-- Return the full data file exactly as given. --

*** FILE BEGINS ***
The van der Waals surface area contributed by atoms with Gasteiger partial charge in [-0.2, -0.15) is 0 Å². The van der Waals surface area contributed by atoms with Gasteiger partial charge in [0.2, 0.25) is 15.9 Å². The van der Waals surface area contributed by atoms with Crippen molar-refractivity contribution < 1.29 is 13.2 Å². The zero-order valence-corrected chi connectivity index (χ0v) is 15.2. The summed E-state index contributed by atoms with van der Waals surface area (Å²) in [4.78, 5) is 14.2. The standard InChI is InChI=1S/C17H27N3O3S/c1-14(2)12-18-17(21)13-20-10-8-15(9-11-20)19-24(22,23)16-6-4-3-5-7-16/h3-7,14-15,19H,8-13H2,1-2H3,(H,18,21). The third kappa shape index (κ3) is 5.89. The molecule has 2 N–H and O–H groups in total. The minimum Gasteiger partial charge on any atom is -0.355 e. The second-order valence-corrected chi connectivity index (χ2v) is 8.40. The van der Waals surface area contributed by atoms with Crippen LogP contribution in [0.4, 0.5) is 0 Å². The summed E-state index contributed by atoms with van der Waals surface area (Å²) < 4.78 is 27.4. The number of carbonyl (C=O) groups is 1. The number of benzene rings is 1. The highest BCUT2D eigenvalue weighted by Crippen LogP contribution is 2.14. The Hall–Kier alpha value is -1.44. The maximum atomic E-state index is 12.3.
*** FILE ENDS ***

The van der Waals surface area contributed by atoms with Gasteiger partial charge in [-0.2, -0.15) is 0 Å². The van der Waals surface area contributed by atoms with Gasteiger partial charge in [0.2, 0.25) is 15.9 Å². The van der Waals surface area contributed by atoms with Crippen molar-refractivity contribution < 1.29 is 13.2 Å². The zero-order valence-corrected chi connectivity index (χ0v) is 15.2. The summed E-state index contributed by atoms with van der Waals surface area (Å²) in [4.78, 5) is 14.2. The standard InChI is InChI=1S/C17H27N3O3S/c1-14(2)12-18-17(21)13-20-10-8-15(9-11-20)19-24(22,23)16-6-4-3-5-7-16/h3-7,14-15,19H,8-13H2,1-2H3,(H,18,21). The third kappa shape index (κ3) is 5.89. The molecule has 2 N–H and O–H groups in total. The minimum Gasteiger partial charge on any atom is -0.355 e. The second-order valence-corrected chi connectivity index (χ2v) is 8.40. The van der Waals surface area contributed by atoms with Crippen LogP contribution in [0.4, 0.5) is 0 Å². The summed E-state index contributed by atoms with van der Waals surface area (Å²) < 4.78 is 27.4. The number of carbonyl (C=O) groups is 1. The number of benzene rings is 1. The highest BCUT2D eigenvalue weighted by Crippen LogP contribution is 2.14. The Hall–Kier alpha value is -1.44. The maximum atomic E-state index is 12.3.